Please be aware – this is as accurate as I can see from the specs posted on 10 September 2015. I cannot guarantee accuracy, other than to say that “you see what I see”.

Good luck, and enjoy those phones on Launch Day!

MatiPhone 6S International Versions for USA

My One Handbrake Tip

by Mat on 15 August, 2015 No comments

First of all, Handbrake is unreal in that it is free. What an amazing piece of software. There are a lot of guides, but a very practical tip sheet can be found at

For me, I have one tip to add. Often, I want to encode something, and I don’t want it to use my entire CPU. It heats the computer up tremendously (though it’s ok to do that), and turns the fans on all the way. Instead, I rather my MBP work with half on, and half resources for other things. Usually, that means I’m still not waiting on anything. But they never tell you how to not just go 100% on Handbrake.

Here’s how:

In “Additional Options”, add the following:


If you do this, it will only take up half, and leave your computer more usable. If you’re running overnight, and you want it to get done, don’t add this. Try it, and you’ll see that in certain instances, this is helpful. Enjoy.

MatMy One Handbrake Tip

Kicking Flash for good

by Mat on 29 June, 2015 No comments

Adobe Flash is outdated technology.

There, I said it. It’s hard to believe, but here we are today without any real need for plug-ins. It’s the web that many had hoped for; standards and simplicity on all devices. There’s still a long ways to go, but I’ve finally made the switch. You’re probably wondering how to do it, and I’m here to help.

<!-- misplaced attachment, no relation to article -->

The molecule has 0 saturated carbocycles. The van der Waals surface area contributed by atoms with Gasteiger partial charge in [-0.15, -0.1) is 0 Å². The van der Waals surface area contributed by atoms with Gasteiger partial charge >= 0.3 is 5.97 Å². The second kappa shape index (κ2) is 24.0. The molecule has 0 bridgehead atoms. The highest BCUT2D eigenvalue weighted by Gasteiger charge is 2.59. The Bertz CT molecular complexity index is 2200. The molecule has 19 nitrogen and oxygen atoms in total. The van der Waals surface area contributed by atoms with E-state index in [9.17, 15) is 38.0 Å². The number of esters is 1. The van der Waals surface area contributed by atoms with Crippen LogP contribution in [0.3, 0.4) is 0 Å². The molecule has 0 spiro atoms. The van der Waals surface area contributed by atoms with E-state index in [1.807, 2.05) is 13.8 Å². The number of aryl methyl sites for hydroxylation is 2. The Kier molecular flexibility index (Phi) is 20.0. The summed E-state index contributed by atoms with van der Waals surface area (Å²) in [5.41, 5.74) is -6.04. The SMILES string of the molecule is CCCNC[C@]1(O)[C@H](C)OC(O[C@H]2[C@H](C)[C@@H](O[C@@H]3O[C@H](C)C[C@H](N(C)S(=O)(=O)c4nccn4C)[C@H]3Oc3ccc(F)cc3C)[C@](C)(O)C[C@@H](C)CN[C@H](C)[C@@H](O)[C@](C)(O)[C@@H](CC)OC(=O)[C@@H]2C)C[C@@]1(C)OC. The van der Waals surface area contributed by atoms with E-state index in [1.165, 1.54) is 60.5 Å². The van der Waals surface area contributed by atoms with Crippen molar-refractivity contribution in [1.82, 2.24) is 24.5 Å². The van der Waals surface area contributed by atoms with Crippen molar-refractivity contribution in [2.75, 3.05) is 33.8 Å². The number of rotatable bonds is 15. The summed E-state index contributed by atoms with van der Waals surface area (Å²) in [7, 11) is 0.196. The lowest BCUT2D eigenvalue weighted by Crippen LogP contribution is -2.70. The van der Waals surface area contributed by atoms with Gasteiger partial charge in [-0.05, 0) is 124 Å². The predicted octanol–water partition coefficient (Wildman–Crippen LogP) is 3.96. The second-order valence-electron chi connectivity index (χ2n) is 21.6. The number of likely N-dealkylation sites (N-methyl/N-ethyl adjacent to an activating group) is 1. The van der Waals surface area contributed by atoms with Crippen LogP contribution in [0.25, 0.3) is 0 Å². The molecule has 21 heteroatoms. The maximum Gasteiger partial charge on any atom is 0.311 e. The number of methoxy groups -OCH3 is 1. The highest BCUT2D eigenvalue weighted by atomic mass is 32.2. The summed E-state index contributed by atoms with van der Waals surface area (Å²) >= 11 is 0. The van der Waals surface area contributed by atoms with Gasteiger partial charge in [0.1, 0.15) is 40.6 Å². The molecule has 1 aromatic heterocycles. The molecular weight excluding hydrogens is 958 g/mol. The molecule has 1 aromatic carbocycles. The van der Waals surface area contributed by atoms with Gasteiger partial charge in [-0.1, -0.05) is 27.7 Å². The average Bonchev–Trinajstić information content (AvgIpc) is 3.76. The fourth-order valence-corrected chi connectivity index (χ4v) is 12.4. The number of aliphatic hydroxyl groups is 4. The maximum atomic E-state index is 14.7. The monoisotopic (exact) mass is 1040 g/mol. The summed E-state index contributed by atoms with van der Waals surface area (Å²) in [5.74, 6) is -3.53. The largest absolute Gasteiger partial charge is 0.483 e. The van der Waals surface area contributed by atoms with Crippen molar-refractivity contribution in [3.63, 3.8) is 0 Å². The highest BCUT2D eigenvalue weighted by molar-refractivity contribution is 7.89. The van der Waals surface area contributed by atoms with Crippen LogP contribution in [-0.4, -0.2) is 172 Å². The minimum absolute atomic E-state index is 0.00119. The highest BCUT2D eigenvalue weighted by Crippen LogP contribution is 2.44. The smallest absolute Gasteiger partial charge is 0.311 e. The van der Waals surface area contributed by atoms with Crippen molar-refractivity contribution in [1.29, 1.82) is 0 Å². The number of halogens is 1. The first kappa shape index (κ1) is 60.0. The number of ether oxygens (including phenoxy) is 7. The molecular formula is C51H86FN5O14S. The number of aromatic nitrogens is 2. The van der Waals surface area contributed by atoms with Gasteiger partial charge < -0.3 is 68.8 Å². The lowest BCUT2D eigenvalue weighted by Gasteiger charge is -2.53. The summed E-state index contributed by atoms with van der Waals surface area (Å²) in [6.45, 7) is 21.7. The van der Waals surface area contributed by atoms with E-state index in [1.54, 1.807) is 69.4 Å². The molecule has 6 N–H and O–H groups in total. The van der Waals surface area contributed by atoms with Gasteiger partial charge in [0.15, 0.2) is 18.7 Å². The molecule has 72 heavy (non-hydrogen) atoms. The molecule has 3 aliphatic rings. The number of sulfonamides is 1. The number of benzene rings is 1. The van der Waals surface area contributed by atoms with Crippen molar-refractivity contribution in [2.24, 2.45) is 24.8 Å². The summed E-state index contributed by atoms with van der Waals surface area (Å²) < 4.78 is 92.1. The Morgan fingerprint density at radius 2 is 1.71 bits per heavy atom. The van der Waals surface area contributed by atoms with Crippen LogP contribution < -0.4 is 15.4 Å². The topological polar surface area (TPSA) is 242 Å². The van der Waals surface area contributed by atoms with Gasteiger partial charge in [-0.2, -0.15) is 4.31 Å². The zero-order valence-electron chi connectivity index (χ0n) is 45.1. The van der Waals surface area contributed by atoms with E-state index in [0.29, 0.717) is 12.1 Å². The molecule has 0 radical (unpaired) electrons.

First, I’m going to assume you’re on a Mac and generally use Safari. That said, if you’re on Windows, the same concepts apply.

Now, how am I achieving this wonderful situation of not needing Flash, yet still having it? Three steps.

#1 – Uninstall Flash on the computer
#2 – Make your Mac’s version of Safari identify itself as an iPad
#3 – Use Chrome when necessary

Before I get into how, I should explain the benefits. Sites that rely on Flash to deliver content are also well aware that many of their users look at sites with their tablets. iPads and iPhones don’t have Flash, so they work on a more standards-based approach. It’s often light-weight, faster to load, and has a cleaner, and more responsive layout. The best part is this is great for viewing on your computer, too!

The drawback is simple – some sites really do need Flash. For example, and have their tests, and they are programmed in Flash. Sometimes videos are Flash-only. It still happens now and again, so we have Chrome on standby. Google Chrome has Flash, but it’s an internal version. This means that when Chrome closes, so does Flash. If you install it as a Safari system plug-in, it isn’t self-contained. Lots of less optimal things.

If you like using Google Chrome, that’s great. Save the trouble; just uninstall Flash and stick to Chrome. Just be aware of how closely Chrome can track you. Search for something on your phone on Google Maps, and get ads on your browser related to that stuff. You’ve been warned.

So, here we go.

First, uninstall Flash. Get the uninstaller.

Run this, and it will eliminate the plug-in on your machine. Performance improved. Flash content unavailable.

Second, run this in your terminal: defaults write CustomUserAgent "\"Mozilla/5.0 (iPad; U; CPU OS 3_2 like Mac OS X; en-us) AppleWebKit/531.21.10 (KHTML, like Gecko) Version/4.0.4 Mobile/7B334b Safari/531.21.10\""

This now makes Safari tell a website “I’m an iPad, so don’t send me Flash content.”

If you ever want to undo this for any reason, put this in your terminal: defaults delete CustomUserAgent

Now, go to Safari’s preferences menu, go to Advanced, and turn on “Develop Menu”. You’ll notice a simple “Develop” choice. From that new menu, you can select Open Page With > Chrome and you can send the current address over to see it with Flash enabled. You can also select User Agent > Safari to reload the page with the server expecting the “full” desktop browser.